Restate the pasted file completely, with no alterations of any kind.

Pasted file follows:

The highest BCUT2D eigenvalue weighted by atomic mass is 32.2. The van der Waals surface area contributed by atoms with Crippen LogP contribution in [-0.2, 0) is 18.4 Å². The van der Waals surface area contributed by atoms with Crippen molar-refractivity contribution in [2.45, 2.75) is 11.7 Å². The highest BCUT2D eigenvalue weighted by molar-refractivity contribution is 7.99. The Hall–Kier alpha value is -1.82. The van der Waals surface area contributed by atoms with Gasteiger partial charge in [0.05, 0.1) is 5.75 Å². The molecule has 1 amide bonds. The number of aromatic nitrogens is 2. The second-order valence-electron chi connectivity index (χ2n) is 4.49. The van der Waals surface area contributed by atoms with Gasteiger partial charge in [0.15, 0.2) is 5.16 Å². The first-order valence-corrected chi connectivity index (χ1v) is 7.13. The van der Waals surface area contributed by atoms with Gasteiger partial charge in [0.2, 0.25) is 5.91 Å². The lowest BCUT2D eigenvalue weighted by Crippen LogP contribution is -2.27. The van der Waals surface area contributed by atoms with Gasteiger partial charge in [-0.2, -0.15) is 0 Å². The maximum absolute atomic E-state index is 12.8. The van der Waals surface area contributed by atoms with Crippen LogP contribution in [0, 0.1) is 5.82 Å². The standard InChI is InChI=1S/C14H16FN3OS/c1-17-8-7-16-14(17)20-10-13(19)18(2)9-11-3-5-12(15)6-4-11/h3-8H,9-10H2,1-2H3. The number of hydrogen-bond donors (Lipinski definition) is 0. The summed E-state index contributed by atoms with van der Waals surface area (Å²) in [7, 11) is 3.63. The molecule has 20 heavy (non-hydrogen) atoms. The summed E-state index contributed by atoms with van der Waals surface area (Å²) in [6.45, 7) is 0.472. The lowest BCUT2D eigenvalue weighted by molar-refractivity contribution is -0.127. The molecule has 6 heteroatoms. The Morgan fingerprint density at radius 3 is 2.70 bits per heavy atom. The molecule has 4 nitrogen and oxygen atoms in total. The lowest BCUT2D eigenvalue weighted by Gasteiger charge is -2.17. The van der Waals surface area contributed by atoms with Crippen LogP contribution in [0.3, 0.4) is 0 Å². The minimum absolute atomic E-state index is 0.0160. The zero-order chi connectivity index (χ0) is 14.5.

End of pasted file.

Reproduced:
The highest BCUT2D eigenvalue weighted by atomic mass is 32.2. The van der Waals surface area contributed by atoms with Crippen LogP contribution in [-0.2, 0) is 18.4 Å². The van der Waals surface area contributed by atoms with Crippen molar-refractivity contribution in [2.45, 2.75) is 11.7 Å². The highest BCUT2D eigenvalue weighted by molar-refractivity contribution is 7.99. The Hall–Kier alpha value is -1.82. The van der Waals surface area contributed by atoms with Gasteiger partial charge in [0.05, 0.1) is 5.75 Å². The molecule has 1 amide bonds. The number of aromatic nitrogens is 2. The second-order valence-electron chi connectivity index (χ2n) is 4.49. The van der Waals surface area contributed by atoms with Gasteiger partial charge in [0.15, 0.2) is 5.16 Å². The first-order valence-corrected chi connectivity index (χ1v) is 7.13. The van der Waals surface area contributed by atoms with Gasteiger partial charge in [0.2, 0.25) is 5.91 Å². The lowest BCUT2D eigenvalue weighted by Crippen LogP contribution is -2.27. The van der Waals surface area contributed by atoms with Gasteiger partial charge in [-0.2, -0.15) is 0 Å². The maximum absolute atomic E-state index is 12.8. The van der Waals surface area contributed by atoms with Crippen LogP contribution in [0, 0.1) is 5.82 Å². The standard InChI is InChI=1S/C14H16FN3OS/c1-17-8-7-16-14(17)20-10-13(19)18(2)9-11-3-5-12(15)6-4-11/h3-8H,9-10H2,1-2H3. The number of hydrogen-bond donors (Lipinski definition) is 0. The summed E-state index contributed by atoms with van der Waals surface area (Å²) in [7, 11) is 3.63. The molecule has 20 heavy (non-hydrogen) atoms. The summed E-state index contributed by atoms with van der Waals surface area (Å²) in [6.45, 7) is 0.472. The lowest BCUT2D eigenvalue weighted by molar-refractivity contribution is -0.127. The molecule has 6 heteroatoms. The Morgan fingerprint density at radius 3 is 2.70 bits per heavy atom. The molecule has 4 nitrogen and oxygen atoms in total. The lowest BCUT2D eigenvalue weighted by Gasteiger charge is -2.17. The van der Waals surface area contributed by atoms with Crippen LogP contribution in [0.3, 0.4) is 0 Å². The minimum absolute atomic E-state index is 0.0160. The zero-order chi connectivity index (χ0) is 14.5.